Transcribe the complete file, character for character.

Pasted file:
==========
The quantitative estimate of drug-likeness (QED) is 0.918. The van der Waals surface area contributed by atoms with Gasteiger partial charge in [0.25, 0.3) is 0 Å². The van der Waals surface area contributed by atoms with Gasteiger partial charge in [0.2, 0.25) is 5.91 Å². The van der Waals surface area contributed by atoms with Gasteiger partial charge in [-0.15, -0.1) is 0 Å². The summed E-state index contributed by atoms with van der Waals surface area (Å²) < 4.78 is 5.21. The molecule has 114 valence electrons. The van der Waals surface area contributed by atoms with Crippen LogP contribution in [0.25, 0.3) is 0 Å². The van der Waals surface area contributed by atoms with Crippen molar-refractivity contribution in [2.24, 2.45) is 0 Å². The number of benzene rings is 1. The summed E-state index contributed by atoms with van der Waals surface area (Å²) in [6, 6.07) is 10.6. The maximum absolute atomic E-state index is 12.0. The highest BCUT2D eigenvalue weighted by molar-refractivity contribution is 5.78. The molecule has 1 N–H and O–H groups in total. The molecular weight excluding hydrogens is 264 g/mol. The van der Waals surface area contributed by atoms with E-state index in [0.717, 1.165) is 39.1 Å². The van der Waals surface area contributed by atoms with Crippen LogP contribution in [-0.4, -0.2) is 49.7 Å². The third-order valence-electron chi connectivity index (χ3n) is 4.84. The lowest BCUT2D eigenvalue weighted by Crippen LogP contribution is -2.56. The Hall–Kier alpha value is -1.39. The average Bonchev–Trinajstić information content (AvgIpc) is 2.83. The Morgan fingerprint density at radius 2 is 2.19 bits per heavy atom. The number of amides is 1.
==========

The quantitative estimate of drug-likeness (QED) is 0.918. The van der Waals surface area contributed by atoms with Gasteiger partial charge in [0.25, 0.3) is 0 Å². The van der Waals surface area contributed by atoms with Gasteiger partial charge in [0.2, 0.25) is 5.91 Å². The van der Waals surface area contributed by atoms with Gasteiger partial charge in [-0.15, -0.1) is 0 Å². The summed E-state index contributed by atoms with van der Waals surface area (Å²) < 4.78 is 5.21. The molecule has 114 valence electrons. The van der Waals surface area contributed by atoms with Crippen LogP contribution in [0.25, 0.3) is 0 Å². The van der Waals surface area contributed by atoms with Crippen molar-refractivity contribution in [2.24, 2.45) is 0 Å². The number of benzene rings is 1. The summed E-state index contributed by atoms with van der Waals surface area (Å²) in [6, 6.07) is 10.6. The maximum absolute atomic E-state index is 12.0. The highest BCUT2D eigenvalue weighted by molar-refractivity contribution is 5.78. The molecule has 1 N–H and O–H groups in total. The molecular weight excluding hydrogens is 264 g/mol. The van der Waals surface area contributed by atoms with E-state index in [0.717, 1.165) is 39.1 Å². The van der Waals surface area contributed by atoms with Crippen LogP contribution in [-0.4, -0.2) is 49.7 Å². The third-order valence-electron chi connectivity index (χ3n) is 4.84. The lowest BCUT2D eigenvalue weighted by Crippen LogP contribution is -2.56. The Hall–Kier alpha value is -1.39. The average Bonchev–Trinajstić information content (AvgIpc) is 2.83. The Morgan fingerprint density at radius 2 is 2.19 bits per heavy atom. The number of amides is 1.